How health insurers are helping members, employees affected by Hurricane Harvey

Texas Guardsmen from the 386th Engineer Battalion, first responders from Texas Task Force One and the Cypress Creek Fire Department move residents from severely flooded neighborhoods to safety on Aug. 28. (Department of Defense)

As flooding from Hurricane Harvey continues to batter Texas and Louisiana—sparking declarations of a public health emergency in both states—health insurers are joining the ranks of organizations helping those affected.

Though health plans don’t provide medical care directly, they do play a role in ensuring patients have access to it when they need it most. During a natural disaster, that can mean anything from relaxing certain coverage restrictions to making sure members know the right number to call when they need help.

RELATED: HHS declares public health emergency in Texas as Hurricane Harvey forces hospitals to close, evacuate patients

“Just like their members, health plans are a part of their communities and deeply committed to the wellness and safety of those who live there,” America’s Health Insurance Plans said in a statement. “When a community is impacted by a tragic, disastrous event like we’re seeing unfold with this storm, plans connect immediately with state and local officials to offer support and ensure those impacted have swift access to the healthcare, resources and medical services they need.”

RELATED: Houston health systems rely on robust IT infrastructure to weather Hurricane Harvey

Here’s a look at what some major health plans are doing:

  • Cigna is lifting prescription refill restrictions; waiving prior authorization requirements for acute care; and forgiving late payment of premiums for customers in affected areas. It is also offering a free 24/7 telephone help line through which members can speak to a clinician about issues like coping with loss, anxiety, stress resulting from the hurricane. Finally, the insurer noted that MDLIVE, which provides telehealth services to Cigna customers, is offering one free medical consultation through Sept. 8.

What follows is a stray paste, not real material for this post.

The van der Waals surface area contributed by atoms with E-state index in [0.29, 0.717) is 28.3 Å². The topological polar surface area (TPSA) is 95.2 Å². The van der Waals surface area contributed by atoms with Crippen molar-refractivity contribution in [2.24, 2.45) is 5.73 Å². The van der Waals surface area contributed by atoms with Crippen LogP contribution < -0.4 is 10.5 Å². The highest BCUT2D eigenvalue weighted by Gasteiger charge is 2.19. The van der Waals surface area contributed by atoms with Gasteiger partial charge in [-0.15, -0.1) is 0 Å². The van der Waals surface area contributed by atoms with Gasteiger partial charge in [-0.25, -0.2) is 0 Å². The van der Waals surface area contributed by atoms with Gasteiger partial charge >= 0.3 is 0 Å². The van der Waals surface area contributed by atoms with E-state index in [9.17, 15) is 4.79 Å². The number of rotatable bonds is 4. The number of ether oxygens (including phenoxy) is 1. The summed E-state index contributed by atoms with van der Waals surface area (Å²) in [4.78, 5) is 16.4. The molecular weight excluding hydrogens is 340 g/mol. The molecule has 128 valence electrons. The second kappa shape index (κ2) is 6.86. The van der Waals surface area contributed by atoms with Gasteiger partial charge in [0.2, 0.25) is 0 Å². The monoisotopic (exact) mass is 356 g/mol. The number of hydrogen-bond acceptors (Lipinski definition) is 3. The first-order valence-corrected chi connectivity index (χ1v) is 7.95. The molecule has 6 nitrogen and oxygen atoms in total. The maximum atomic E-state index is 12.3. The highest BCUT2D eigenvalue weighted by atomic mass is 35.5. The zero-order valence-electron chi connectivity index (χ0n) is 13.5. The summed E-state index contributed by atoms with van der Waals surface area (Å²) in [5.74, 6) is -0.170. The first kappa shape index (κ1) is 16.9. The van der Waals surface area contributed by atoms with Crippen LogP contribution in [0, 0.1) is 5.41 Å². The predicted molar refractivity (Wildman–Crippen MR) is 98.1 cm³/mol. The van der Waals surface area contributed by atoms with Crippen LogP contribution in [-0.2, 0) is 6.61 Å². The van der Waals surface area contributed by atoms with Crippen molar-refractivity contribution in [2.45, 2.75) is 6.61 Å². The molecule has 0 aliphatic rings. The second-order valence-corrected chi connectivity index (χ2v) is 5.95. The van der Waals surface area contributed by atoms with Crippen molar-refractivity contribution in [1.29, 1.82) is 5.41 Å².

• Humana is taking steps like waiving all requirements for primary care physician referrals; providing enrollees with the same cost-sharing they would get at an in-network facility; and removing prescription drug limitations that prevent replacing lost medications. For its own employees, the insurer is also conducting well-being checks and offering financial aid, lodging, food and transportation to those affected.
  • Anthem says that for members in affected areas, it will allow them to refill lost or damaged prescriptions at any pharmacy. For those in certain Texas counties, it’s also relaxing time limits for prior authorization, pre-certification or referral requirements. The temporary policies, however, don’t apply to those in Medicare Advantage, Part D, Medicaid or Federal Employees Health Benefits Program plans, as those programs have specific guidelines. Further, Anthem's telehealth subsidiary, LiveHealth Online, said it will offer a free online doctor visit for Texas and Louisiana residents who have been affected by Harvey.
  • Blue Cross Blue Shield of Texas provided a list of important phone numbers for members, saying it stands ready to help them with tasks such as finding a provider or dialysis center, coordinating or transitioning their care, refilling prescriptions, or understanding their benefits.
  • Blue Cross Blue Shield of Louisiana says that for a limited time, it will offer early medication refills for members with Express Scripts pharmacy benefits. However, all other standard procedures, including copayment obligations for medications and prior authorization requirements, are still in place. The insurer also provided checklists and resources for members affected by the storm.

For its part, the Texas Department of Insurance has issued bulletins outlining what health plans should do to help members, such as waiving penalties and restrictions to ensure that their members can get services out-of-network and authorizing payment for up to a 90-day supply of covered prescriptions.

Editor's note: This article has been updated to include information about an offer from LiveHealth Online.